Happy New Year everyone! Hope that you all had a safe and happy holiday season.
Without further ado, let’s fire up the mailbag.
From what I understand, (Penguins GM Ray) Shero is very interested in Evander Kane, but Chevy (Jets GM Kevin Chevaldayoff) wants controlled NHL talent (for Kane) that the Pens aren’t offering. Why not get MacT (Oilers GM Craig MacTavish) on the line and see if Pouliot and Bennett will get him to talk on Nail? Then see if Winnipeg will do Kane for Nail and the Pens 1st. If it all works out, Evander Kane would be a Penguin, Nail Yakupov as the star of the Jets, and Edmonton reloads with two fantastic Penguins prospects in Beau Bennett. And Edmonton certainly could use a young offensive defenseman, especially one as excellent as Derek Pouliot. What do you think? Too much to give up? Too little? Good trade? … Worst trade idea ever ? I hope not haha.
Jack Fred – Pittsburgh, Pa.
Hi Jack, and thanks for your question/proposal.
Let me address what you’re suggesting the Pens give up first. Beau Bennett isn’t going anywhere right now as the organization still has very high hopes/expectations for him, despite his injuries. Not to mention that his injuries are likely what would scare off a team like Edmonton, who is looking for proven NHL talent.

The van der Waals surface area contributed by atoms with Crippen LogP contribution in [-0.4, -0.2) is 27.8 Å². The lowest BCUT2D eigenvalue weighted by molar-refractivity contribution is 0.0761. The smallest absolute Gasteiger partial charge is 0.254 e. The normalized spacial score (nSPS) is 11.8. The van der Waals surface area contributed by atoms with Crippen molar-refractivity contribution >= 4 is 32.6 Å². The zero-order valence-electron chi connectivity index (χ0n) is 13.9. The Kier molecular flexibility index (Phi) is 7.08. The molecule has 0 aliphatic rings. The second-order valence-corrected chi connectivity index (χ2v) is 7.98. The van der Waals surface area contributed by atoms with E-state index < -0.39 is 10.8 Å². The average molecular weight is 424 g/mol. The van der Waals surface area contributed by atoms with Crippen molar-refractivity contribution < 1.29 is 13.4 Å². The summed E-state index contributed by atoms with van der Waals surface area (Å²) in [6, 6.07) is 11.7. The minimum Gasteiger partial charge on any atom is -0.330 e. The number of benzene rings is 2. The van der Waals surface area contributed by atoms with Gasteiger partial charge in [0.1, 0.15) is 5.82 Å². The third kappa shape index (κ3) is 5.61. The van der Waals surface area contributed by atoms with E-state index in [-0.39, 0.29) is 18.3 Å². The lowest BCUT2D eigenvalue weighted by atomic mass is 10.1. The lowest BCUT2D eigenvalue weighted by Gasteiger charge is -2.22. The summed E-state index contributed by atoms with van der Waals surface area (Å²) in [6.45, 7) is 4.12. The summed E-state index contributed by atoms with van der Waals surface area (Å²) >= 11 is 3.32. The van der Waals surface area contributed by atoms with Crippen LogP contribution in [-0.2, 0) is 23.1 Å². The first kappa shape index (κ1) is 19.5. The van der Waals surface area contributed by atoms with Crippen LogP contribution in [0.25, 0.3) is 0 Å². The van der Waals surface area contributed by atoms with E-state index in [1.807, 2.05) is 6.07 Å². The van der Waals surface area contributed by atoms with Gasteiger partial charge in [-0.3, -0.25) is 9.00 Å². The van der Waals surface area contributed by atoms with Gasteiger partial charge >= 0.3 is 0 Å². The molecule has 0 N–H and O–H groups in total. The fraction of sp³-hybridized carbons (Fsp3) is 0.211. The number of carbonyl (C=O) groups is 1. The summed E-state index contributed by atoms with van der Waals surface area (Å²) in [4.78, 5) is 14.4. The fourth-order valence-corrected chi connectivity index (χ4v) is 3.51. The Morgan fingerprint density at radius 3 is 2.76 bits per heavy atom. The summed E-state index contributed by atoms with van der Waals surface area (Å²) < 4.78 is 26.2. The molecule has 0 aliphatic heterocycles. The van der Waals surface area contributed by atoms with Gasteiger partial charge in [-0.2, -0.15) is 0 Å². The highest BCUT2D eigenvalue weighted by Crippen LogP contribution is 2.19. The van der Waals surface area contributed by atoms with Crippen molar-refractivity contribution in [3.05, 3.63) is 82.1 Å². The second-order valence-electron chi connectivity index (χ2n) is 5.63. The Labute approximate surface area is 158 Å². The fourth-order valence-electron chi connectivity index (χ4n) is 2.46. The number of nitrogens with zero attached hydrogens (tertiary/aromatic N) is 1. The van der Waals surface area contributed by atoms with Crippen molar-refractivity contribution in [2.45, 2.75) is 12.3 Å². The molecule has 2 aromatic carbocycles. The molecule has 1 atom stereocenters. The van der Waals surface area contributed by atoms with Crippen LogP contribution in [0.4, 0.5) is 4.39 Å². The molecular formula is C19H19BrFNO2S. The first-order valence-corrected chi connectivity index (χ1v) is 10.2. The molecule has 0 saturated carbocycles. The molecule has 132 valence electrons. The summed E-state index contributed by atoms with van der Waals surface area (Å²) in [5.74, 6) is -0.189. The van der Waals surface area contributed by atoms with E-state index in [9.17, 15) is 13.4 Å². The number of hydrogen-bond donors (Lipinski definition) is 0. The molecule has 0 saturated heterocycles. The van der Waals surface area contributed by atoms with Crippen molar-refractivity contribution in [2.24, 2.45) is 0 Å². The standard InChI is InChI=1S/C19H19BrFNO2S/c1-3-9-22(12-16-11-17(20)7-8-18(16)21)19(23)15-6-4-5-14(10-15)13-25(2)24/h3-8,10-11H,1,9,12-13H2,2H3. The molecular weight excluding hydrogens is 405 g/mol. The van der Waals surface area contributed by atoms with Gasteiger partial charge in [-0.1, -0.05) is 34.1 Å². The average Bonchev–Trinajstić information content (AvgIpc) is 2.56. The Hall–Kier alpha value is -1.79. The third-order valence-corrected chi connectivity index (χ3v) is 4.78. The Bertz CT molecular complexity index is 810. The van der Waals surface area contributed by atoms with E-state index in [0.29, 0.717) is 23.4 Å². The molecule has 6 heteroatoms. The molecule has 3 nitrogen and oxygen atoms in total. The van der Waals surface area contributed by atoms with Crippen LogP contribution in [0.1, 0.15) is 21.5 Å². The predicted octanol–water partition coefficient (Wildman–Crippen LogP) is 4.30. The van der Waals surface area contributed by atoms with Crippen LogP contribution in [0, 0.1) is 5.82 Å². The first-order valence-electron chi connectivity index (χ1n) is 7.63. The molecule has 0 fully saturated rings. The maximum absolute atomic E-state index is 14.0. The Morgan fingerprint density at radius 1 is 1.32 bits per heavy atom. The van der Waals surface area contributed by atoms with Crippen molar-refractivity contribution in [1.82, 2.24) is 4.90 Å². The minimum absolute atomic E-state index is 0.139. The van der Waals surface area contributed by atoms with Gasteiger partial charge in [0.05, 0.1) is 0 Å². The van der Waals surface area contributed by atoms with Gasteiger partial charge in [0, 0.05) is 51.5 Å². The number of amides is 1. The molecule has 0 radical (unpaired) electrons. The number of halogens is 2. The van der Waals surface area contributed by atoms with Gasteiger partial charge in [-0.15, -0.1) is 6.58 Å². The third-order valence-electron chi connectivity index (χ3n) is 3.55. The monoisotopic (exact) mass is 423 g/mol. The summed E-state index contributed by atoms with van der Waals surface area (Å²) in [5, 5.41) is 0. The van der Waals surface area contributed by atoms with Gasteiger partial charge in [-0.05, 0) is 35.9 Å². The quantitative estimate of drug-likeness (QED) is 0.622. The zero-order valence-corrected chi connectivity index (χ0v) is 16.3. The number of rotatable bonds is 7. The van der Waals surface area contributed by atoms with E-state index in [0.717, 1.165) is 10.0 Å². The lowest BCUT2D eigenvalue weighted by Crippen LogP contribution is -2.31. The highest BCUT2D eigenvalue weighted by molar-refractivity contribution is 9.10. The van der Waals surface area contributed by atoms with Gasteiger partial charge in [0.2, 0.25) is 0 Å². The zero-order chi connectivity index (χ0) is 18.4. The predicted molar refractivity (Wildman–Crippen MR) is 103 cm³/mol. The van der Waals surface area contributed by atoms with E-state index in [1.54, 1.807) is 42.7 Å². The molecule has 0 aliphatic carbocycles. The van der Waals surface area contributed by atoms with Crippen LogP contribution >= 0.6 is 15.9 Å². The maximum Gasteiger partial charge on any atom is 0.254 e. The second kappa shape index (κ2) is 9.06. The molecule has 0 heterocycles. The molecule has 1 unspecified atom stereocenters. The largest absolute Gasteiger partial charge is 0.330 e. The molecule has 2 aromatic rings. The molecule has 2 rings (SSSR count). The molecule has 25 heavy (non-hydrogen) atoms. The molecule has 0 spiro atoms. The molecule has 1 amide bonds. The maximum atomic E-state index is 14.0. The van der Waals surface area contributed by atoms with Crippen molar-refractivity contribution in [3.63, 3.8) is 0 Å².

And speaking of NHL talent, Derek Pouliot is not that… Yet. He is probably one of the more attractive D-men that the Pens can offer up, and I believe that at some point – due to the emergence of Olli Maatta this season – Pouliot will be used as trade bait. The problem is he has yet to see time in the NHL, so no one can really say what he’ll blossom in to. Once again, the Oilers would be looking for NHL-ready talent in return in any trade that they execute. And in terms of defense, I think they’re looking for someone with more grit and edge to their game. Think Harrison Ruopp.
As for getting Kane from Winnipeg; it’s certainly an intriguing thought. A guy of his talent skating alongside the best in the world (Sidney Crosby) would almost be a dream come true. But I caution you this: Kane is a natural left-winger, and we saw the disaster last year that was the Jarome Iginla trade. I’m not suggesting that Kane couldn’t transition himself to a right-winger, but it’s not as easy as some may think.
I believe that Shero could come up with a deal that would be to Chevy’s liking to pry Kane away from the Jets. I still maintain that Blake Wheeler is a more likely option, as Kane was a 4th overall pick back in ’09, and I would think that the Jets would want to keep him around.
Just read the Pens trade options article, and as an Avs fan, I was wondering how you felt about Jamie McGinn instead of Talbot? If Pittsburgh is looking for a north/south wing who can play 3rd line & contribute top 6, he’d be a good one to add to the discussion. Would something along the line of McGinn for a young D be out of line?
Andi in Montana
Nice to know that I’m reaching you all out there in Big Sky country!! Thanks for reading, Andi!!